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The Incredible Majesty of Cocteau Twins

If I were befallen of the nefarious activities of a witch or sorcerer who cursed me so that the above song were played constantly on a loop in my head for the rest of my life, I don’t think I would mind. It may even be a blessing. Oh to hear the sound of Elizabeth Fraser’s voice all day, to hear those guitars and bass lines and those most 80s of 80s drum sounds. It is perfection.

I have admired the Cocteau Twins for some time now. I remember the first time I heard Lorelei from their 1984 record Treasure, and it was a rather stunning revelation. I think anyone who hears Elizabeth Fraser’s voice or the reverb saturated production on that record for the first time must be somewhat intrigued by it. It was around this time that I also heard Fraser and fellow Twin Robyn Guthrie (who were a couple for most of the band’s tenure) perform Tim Buckley’s immortal Song to the Siren under the This Mortal Coil moniker. This version not only betters the original but is perhaps one of the greatest covers of all time. Fraser’s performance is ethereal and otherworldly, a thing of concurrent power and beauty.

Well aware of the fact that the Cocteau’s were clearly a fantastic band, I never delved very deep into their catalogue. Treasure received a reasonable workout around the time that I discovered it and I listened to Head Over Heals a little, but it was all quite cursory, rather than a truly investigative or obsessive deciphering of the band. Then I listened to Heaven or Las Vegas at work the other day and the floodgates were well and truly opened.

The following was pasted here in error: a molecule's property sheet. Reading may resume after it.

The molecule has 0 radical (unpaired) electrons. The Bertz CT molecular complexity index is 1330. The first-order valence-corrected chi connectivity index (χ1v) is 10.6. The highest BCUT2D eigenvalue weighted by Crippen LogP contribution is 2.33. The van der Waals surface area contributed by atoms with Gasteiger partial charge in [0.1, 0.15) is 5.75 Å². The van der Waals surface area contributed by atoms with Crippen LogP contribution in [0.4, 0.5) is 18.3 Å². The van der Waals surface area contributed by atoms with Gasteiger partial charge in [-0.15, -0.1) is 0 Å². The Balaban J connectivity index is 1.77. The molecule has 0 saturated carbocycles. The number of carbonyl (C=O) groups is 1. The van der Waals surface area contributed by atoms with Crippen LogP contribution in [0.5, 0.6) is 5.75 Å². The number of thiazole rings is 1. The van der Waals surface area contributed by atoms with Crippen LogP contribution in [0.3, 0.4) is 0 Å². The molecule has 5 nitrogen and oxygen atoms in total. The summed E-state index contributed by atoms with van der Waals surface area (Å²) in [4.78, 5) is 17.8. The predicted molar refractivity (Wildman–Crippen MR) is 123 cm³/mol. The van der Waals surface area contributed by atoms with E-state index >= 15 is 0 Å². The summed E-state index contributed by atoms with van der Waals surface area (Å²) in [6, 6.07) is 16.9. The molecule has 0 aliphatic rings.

Cocteau Twins II

The first thing to be said about Heaven or Las Vegas is that the song writing is superb. The title track is probably the finest on the record, though Iceblink Luck and Fotzepolitic give it a run for its money. Guthrie’s (above right) craft is on full display here, through the production as well as the songwriting. The second thing to be said about Heaven or Las Vegas is that Fraser’s performances on it are probably the finest of her career. The way her voice bends and melds in and out of itself through the layering process is a thing of almost impossible beauty. Thank god for modern production techniques and multitrack recording.

Down the YouTube rabbit hole I went. I had to see clips of them playing live in their heyday. Of course they don’t disappoint. These clips capture the essence of 1980s alt-music. Check out their hair and the often times incredibly dorky outfits that Fraser adorns herself with. Check out the reel-to-reel tape player that they are using for their backing track. The understated way that they go about their business is also redolent of the time.

This is of course how I came about Crushed (above video). If any one song can be used as an example of why I so love this particular style of 1980s dreampop (see also early New Order, The Cure, The Durutti Column, Xmal Deutschland etc) it is this. The washed out, chorus heavy guitar sound, the bass used as a lead instrument, those heavily gated and reverb drenched drum sounds and the cloudy vocals. It is utterly majestic.


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